Can you see the love?

Perhaps this look of adoration could be interpreted as a look of, "put the darn camera down and feed me," but whatever.

The more these chicks (and rooster) appreciatively hungrily gobble up the special treats that I give them, the more fun I have obsessing over finding new foods to give them that are fun and healthy.  

I swear I will stop putting lines through my words now.  Moving on...

My newest treat obsession= Yogurt!  They love it.  And so do I.  I eat the plain, whole milk kind, so that's what they are getting as well.  

Sometimes they like it mixed with oatmeal.  And sometimes they indulge in a fancy, gourmet salad comprised of strawberry tops, yogurt, and flax.  

I would even eat it, if it weren't for the green stuff.  Check it out!  

I think the flock felt special, eating this.  And I felt like a gourmet chicken chef. 

 Just let me be delusional.  Simple pleasures, my friends.  

Why feed yogurt to your flock?

1.  They like it

2.  Digestion-improving, health-boosting, probiotics (they're good for chickens, too!)

3.  Calcium (you know, the stuff their shells are made of?)

Do your chickens indulge in yogurt treats?

Tuesday, November 5, 2013

Why did the Chickens Cross the Road?

*Warning*  This post may contain severely anthropomorphic interpretations of chickens

We've encountered some uninvited guests lately.  At first I welcomed them, but that's before I learned what they were capable of.

 Yes, I was flattered when the chickens from across the road started coming over to my little yard to visit.  They just invited themselves into the coop, but I was okay with that.  The kids were excited about the "visitor chickens."

It was actually quite rude, now that I think of it.  They barged on in when my chickens weren't even home, and had the nerve to start scratching around, as chickens often do.

Eventually some of my chickens needed to utilize their coop, so they entered as well.  They were kind enough not to kick these visitors out, as some chickens would when presented with coop invaders.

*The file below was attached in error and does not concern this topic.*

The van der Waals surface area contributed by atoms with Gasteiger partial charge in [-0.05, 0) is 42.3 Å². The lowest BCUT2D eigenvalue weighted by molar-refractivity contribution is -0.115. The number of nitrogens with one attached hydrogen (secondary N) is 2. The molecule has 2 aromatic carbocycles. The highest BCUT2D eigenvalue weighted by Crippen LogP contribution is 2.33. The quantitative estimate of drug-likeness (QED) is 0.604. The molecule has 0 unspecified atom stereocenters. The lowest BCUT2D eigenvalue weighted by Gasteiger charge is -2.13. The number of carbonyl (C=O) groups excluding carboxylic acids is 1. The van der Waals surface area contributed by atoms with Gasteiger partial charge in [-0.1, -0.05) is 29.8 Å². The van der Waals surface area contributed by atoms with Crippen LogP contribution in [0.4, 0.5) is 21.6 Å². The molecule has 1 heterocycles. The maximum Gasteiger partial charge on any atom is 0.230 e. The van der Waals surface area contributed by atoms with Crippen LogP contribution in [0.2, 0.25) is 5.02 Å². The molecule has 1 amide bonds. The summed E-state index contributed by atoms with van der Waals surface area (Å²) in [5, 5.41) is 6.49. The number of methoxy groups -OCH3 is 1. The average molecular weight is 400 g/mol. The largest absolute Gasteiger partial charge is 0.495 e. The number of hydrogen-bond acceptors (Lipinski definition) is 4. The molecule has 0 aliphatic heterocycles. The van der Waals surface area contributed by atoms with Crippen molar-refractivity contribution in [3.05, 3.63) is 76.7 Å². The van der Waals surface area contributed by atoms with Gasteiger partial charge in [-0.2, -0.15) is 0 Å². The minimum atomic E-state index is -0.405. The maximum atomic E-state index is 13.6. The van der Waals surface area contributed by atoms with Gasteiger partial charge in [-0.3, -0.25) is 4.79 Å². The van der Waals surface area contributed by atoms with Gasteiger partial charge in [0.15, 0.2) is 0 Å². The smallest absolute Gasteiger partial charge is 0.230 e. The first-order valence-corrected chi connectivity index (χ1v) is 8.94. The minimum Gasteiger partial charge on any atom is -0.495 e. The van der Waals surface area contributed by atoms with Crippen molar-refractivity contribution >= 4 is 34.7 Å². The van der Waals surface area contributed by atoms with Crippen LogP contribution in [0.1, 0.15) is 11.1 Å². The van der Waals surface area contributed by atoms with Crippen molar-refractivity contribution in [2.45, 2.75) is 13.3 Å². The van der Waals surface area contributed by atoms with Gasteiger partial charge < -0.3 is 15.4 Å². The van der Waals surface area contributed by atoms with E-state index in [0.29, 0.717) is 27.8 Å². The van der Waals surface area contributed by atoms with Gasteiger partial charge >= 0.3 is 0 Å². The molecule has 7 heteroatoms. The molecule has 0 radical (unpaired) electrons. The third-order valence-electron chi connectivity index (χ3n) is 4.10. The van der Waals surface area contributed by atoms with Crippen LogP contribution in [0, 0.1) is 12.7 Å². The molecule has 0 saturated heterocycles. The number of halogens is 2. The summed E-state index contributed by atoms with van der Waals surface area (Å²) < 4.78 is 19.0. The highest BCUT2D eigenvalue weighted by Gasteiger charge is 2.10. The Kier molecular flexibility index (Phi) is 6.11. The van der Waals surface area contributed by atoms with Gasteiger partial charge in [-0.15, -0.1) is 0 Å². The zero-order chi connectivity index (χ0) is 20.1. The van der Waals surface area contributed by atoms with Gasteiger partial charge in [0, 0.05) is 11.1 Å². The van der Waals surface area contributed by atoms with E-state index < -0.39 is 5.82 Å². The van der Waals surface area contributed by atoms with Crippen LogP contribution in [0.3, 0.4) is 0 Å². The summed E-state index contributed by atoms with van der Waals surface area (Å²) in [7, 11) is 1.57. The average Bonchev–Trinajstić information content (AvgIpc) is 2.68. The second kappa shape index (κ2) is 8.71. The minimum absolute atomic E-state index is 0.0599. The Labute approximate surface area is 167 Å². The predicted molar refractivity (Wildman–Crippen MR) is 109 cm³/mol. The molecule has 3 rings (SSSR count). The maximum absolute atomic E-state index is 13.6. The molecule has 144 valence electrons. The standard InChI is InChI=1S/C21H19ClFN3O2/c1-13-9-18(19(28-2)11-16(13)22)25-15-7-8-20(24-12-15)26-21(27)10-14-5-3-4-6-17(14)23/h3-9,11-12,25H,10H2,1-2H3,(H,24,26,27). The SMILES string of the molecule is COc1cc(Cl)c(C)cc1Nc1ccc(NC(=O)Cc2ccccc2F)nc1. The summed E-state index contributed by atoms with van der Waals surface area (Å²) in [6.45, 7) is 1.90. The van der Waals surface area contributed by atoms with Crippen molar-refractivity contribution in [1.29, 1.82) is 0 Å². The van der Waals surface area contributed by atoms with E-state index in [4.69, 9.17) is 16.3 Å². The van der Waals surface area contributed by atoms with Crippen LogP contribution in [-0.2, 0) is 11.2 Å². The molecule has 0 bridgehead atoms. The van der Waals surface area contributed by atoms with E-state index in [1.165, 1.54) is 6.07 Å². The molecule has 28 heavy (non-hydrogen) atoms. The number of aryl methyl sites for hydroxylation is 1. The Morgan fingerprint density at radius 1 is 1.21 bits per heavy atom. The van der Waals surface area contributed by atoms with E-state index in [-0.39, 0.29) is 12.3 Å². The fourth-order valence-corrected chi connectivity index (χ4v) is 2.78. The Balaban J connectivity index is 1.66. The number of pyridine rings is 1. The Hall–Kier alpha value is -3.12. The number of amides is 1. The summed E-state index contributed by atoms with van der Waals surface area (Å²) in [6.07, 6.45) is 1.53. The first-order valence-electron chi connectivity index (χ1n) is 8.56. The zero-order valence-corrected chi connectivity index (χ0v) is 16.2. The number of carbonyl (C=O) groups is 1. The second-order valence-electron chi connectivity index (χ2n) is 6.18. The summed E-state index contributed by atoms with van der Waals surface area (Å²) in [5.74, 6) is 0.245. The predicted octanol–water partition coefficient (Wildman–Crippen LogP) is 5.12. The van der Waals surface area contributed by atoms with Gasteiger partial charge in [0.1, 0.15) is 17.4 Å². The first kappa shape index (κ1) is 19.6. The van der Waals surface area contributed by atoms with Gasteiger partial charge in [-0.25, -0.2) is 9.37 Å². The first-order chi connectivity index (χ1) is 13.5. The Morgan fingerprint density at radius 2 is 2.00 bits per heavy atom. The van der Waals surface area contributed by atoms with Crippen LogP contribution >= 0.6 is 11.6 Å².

One of my poor black hens was forced to lay an egg without any privacy at all. Perhaps I should put up some nesting box curtains, in case this happens in the future.  I mean, really.... she should have been more prepared, right?

  Maybe she should have laid her egg sooner in the day.  No, that's victim-blaming.  These chickens had no right to do what they did.

Still don't think they were over-stepping their farm boundaries?  Neither did I.  But now I see how they really were... their true colors may appear a rusty red, but their souls are black, I tell you.  I'm being overly dramatic, you say?  Think they're just a bunch of dumb chickens?  Looking back, I realize that they had an evil plan.  

 That harmless scratching at the ground, just doing what chickens do?  They had ulterior motives all along.  Our coop has a dirt floor.  I bet they found some good bugs in there.  Bugs that were rightfully MY chickens'.

See that lower nesting box there?  It has no straw left in it.  That is the ONLY nesting box my chickens like to use, and these rude visitor chickens kicked ALL the straw out of it, time and time again.

My children were forced to donate a plastic egg from their play kitchen, in order to place it in the upper nesting box, to convince our chickens that they should use it, instead of the straw-less lower nesting box.  My chickens were holding in their eggs, people!

I suppose these visitor chickens may not have recognized that a repurposed plant pot turned on its side is a perfectly acceptable nesting box.  Snobs.  They come from acres and acres of land, and have a beautifully crafted chicken coop complete with built- in nesting boxes that are accessible from the outside.  They must think they're better than my chickens.

Know what else they did?  They ate my chickens' layer pellets.  Lots of 'em.  And they didn't even have the common courtesy to lay me an egg.  Freeloaders!

Thankfully, our persistence in the face of adversity paid off.  My 4 year old daughter, Bayleigh, had a good feeling and decided to check the coop for eggs.  She came back to me, and excitedly reported that she saw this:

Poor thing lost some feathers from all the stress, but she saw the fake egg, and finally recognized the upper nesting box as an acceptable place to lay.

 Our plan worked!  A real egg, once again!

I haven't spotted any visitor chickens in the coop since the real egg was laid.  I see them foraging around the yard sometimes, and scratching around in the dirt road behind out house.  But they have backed off since they learned that they can deface our nesting box, and eat our chickens' food, but they can never break our spirit.  

Just kidding, I love seeing the neighbor's chickens.  The more the merrier.  It's a chicken party up in here.

Saturday, November 2, 2013

The Beauty Around Us